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SOIL NOT OIL: ENVIRONMENTAL JUSTICE IN AN AGE OF CLIMATE CRISIS by Vandana Shiva. South End Press: October 2008. Paperback. 200 pages. $15.00.
Four years ago, Tom Friedman celebrated globalization with his best-selling The World is Flat. While seeming to upend the status quo (after all, the world is round), Friedman emphasized the importance of multinational companies and their market-based economics. Indeed, he updated his Golden Arches Theory of Conflict Prevention (“people in McDonald’s countries didn’t like to fight wars anymore”) to a high-tech “Dell Theory of Conflict Prevention” (“global supply chains in the flat world are an even greater restraint on geopolitical adventurism”). Last year, in Hot, Flat, and Crowded, Friedman acknowledged the problems of global warming, rising expectations, and population growth, but he continued to promote the free market, causing us to recall Einstein’s quote: “We can’t solve problems by using the same kind of thinking we used when we created them.”
An antidote to this monocultural thinking is Vandana Shiva’s Soil Not Oil, a little book that questions conventional wisdom and demands environmental justice. Whereas Friedman views globalization as an ameliorative process, one that makes life less Hobbesian—less “solitary, poor, nasty, brutish, and short”—Shiva is a realistic utilitarian who believes the globalized world is not “phat,” not at all cool: not only is the earth heating up due to careless fossil-fuel addiction, but this addiction has also exacerbated the inequity between the haves and the have-nots.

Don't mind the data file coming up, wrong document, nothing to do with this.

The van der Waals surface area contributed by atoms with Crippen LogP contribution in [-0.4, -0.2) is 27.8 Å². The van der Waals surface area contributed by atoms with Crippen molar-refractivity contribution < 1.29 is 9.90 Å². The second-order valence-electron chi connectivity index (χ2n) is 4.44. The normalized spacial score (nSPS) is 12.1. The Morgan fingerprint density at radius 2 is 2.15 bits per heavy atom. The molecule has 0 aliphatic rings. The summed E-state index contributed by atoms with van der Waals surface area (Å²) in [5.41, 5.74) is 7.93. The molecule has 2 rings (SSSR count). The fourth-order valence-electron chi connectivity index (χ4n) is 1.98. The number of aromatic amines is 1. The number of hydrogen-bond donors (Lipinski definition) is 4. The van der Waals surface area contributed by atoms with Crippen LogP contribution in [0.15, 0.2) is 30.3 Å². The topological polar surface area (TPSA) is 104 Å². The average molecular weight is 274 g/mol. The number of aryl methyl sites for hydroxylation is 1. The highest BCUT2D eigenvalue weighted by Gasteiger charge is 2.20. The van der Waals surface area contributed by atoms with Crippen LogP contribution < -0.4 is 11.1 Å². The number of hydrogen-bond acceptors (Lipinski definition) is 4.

Shiva is a scientist, activist, feminist, philosopher, and community organizer who champions the rights of those whose lives are nasty, brutish, and short—those without a seat in corporate boardrooms. The seat-less include the billions who go hungry every day, small-plot food producers who sustain themselves and their communities with local farming, the earth which organically provides this food, and future generations to whom we owe a healthy Gaia. The narrative which emerges in Soil Not Oil is of a world headed toward catastrophe. Food insecurity, peak oil prices, and climate change are the result of hubris, and because the lifestyle of global elites is neither scalable nor sustainable, cultures of violence will emerge locally and spread back to the center. For example, the automobile and highway culture of the West has found its way to India: “6 million people will die and 60 million will be injured over the next 10 years in developing countries, with India experiencing 30 percent of those accidents.”